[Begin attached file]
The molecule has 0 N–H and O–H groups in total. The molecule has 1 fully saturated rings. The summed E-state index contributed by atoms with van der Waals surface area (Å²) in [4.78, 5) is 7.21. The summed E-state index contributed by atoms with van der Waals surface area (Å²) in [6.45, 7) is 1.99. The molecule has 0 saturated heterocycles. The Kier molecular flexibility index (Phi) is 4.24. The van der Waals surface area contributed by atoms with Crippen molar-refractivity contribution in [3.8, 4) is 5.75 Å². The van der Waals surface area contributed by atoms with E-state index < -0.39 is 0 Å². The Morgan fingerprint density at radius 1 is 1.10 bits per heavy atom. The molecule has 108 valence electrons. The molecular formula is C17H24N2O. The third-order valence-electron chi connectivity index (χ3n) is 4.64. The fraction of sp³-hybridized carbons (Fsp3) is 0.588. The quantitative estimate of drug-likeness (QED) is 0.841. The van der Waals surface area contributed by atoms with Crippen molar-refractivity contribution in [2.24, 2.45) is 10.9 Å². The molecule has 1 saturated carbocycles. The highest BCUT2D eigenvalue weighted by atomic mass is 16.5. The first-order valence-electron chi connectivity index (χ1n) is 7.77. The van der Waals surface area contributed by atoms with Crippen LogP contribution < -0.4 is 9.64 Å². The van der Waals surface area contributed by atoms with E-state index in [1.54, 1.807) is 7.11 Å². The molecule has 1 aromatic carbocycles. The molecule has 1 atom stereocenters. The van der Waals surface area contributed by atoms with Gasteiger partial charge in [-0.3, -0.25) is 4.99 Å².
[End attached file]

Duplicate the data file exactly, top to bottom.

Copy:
The molecule has 0 N–H and O–H groups in total. The molecule has 1 fully saturated rings. The summed E-state index contributed by atoms with van der Waals surface area (Å²) in [4.78, 5) is 7.21. The summed E-state index contributed by atoms with van der Waals surface area (Å²) in [6.45, 7) is 1.99. The molecule has 0 saturated heterocycles. The Kier molecular flexibility index (Phi) is 4.24. The van der Waals surface area contributed by atoms with Crippen molar-refractivity contribution in [3.8, 4) is 5.75 Å². The van der Waals surface area contributed by atoms with E-state index < -0.39 is 0 Å². The Morgan fingerprint density at radius 1 is 1.10 bits per heavy atom. The molecule has 108 valence electrons. The molecular formula is C17H24N2O. The third-order valence-electron chi connectivity index (χ3n) is 4.64. The fraction of sp³-hybridized carbons (Fsp3) is 0.588. The quantitative estimate of drug-likeness (QED) is 0.841. The van der Waals surface area contributed by atoms with Crippen molar-refractivity contribution in [2.24, 2.45) is 10.9 Å². The molecule has 1 saturated carbocycles. The highest BCUT2D eigenvalue weighted by atomic mass is 16.5. The first-order valence-electron chi connectivity index (χ1n) is 7.77. The van der Waals surface area contributed by atoms with Crippen LogP contribution < -0.4 is 9.64 Å². The van der Waals surface area contributed by atoms with E-state index in [1.54, 1.807) is 7.11 Å². The molecule has 1 aromatic carbocycles. The molecule has 1 atom stereocenters. The van der Waals surface area contributed by atoms with Gasteiger partial charge in [-0.3, -0.25) is 4.99 Å².